The Sixth Amendment is the lengthiest of the original Ten: “In all criminal prosecutions, the accused shall enjoy the right to a speedy and public trial, by an impartial jury of the State and district wherein the crime shall have been committed, which district shall have been previously ascertained by law, and to be informed of the nature and cause of the accusation; to be confronted with the witnesses against him; to have compulsory process for obtaining witnesses in his favor, and to have the assistance of counsel for his defense.”
One reason why it is so lengthy is that it is so important. Most of the clauses in this amendment were long-standing pillars of English law, and the Founders naturally wanted them continued under the Bill of Rights. It was a tenet of English law for the accused to have a timely hearing, and the Founders made sure that such provision was protected under the Constitution. After all, without this guarantee, a defendant could be jailed for an inordinately lengthy period prior to his trial, a condition that has prevailed in many dictatorships and authoritarian countries as an easy way to keep opponents out of circulation without actually bringing them to trial.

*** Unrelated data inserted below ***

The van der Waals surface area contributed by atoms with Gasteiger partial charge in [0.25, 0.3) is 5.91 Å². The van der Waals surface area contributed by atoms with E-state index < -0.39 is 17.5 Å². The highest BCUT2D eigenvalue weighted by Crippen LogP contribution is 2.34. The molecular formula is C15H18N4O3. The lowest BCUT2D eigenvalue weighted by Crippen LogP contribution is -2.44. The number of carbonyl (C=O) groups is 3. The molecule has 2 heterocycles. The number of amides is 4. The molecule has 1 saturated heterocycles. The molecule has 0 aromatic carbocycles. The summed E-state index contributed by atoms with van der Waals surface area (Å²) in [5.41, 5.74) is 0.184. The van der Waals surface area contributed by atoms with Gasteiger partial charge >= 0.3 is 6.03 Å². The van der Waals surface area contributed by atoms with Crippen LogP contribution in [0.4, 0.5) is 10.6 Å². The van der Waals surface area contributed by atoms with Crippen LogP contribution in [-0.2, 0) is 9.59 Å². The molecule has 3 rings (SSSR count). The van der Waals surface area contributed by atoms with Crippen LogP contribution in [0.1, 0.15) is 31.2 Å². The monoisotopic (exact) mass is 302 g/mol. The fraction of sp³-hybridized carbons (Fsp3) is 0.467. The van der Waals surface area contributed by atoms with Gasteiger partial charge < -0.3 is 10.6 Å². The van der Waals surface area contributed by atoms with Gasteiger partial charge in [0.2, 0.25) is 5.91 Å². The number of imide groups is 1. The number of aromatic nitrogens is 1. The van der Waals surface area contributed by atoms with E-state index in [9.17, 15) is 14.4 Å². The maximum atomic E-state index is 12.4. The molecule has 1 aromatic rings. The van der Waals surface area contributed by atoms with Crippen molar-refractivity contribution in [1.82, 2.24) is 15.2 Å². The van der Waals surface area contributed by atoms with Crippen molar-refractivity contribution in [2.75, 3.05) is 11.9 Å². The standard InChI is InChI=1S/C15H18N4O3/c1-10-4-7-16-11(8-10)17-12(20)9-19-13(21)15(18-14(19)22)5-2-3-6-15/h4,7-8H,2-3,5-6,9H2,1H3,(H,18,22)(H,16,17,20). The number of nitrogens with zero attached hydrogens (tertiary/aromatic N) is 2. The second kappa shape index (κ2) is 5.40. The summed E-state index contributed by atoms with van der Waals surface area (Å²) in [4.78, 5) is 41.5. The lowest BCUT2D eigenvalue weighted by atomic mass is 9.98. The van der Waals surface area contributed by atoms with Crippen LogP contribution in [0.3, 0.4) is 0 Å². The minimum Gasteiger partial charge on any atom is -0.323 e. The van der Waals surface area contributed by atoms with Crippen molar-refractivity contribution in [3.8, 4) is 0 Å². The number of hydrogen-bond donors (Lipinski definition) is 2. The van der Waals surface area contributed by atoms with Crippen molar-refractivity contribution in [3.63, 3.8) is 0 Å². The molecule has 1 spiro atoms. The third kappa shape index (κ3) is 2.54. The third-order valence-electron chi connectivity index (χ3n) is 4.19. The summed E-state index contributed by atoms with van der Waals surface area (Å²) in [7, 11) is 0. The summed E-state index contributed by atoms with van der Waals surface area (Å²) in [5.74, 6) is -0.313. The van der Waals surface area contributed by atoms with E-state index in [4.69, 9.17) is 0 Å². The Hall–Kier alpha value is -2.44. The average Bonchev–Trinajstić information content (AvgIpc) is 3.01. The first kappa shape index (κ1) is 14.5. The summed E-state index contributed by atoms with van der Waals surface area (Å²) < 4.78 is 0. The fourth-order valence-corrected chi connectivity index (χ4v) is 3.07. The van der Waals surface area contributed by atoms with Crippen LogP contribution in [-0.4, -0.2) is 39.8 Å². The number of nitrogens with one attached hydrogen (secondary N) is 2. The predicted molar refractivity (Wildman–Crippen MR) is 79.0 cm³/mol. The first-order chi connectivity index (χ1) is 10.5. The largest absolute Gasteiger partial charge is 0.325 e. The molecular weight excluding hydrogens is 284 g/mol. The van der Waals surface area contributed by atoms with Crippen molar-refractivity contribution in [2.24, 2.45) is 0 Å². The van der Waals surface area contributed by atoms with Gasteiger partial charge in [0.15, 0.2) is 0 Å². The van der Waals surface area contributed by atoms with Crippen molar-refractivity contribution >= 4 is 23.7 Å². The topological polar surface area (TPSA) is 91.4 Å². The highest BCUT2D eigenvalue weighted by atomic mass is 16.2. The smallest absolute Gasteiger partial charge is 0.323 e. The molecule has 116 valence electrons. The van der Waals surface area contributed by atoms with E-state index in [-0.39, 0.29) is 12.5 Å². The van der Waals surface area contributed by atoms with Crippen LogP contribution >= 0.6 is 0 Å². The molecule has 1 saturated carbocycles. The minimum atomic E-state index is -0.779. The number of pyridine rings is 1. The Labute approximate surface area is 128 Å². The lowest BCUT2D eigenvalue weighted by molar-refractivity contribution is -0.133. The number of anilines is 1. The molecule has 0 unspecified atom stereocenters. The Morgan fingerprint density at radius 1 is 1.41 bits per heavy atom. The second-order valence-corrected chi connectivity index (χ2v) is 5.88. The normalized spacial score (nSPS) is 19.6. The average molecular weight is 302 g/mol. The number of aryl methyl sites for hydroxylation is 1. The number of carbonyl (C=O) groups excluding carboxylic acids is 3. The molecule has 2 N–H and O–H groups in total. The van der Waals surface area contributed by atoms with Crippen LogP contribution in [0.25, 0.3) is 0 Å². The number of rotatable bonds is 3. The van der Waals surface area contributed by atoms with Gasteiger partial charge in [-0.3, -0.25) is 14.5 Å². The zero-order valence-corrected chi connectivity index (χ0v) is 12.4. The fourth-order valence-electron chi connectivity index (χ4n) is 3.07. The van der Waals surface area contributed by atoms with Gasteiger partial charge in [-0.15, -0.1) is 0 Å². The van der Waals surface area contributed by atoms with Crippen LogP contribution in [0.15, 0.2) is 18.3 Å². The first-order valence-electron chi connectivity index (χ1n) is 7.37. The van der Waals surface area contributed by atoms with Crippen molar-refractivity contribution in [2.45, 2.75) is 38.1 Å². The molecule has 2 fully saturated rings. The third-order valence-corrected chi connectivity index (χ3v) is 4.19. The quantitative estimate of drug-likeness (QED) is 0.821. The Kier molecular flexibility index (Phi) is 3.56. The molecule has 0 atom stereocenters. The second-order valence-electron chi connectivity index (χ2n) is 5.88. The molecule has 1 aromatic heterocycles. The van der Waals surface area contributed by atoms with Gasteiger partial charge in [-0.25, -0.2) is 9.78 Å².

The public trail provision of this Amendment is to assure that defendants are not tried in secret courts but in open, public courts. This is another protection against unfair legal proceedings, and public trials also help to prevent untruthful testimony – as is often said, “sunshine is a good disinfectant.”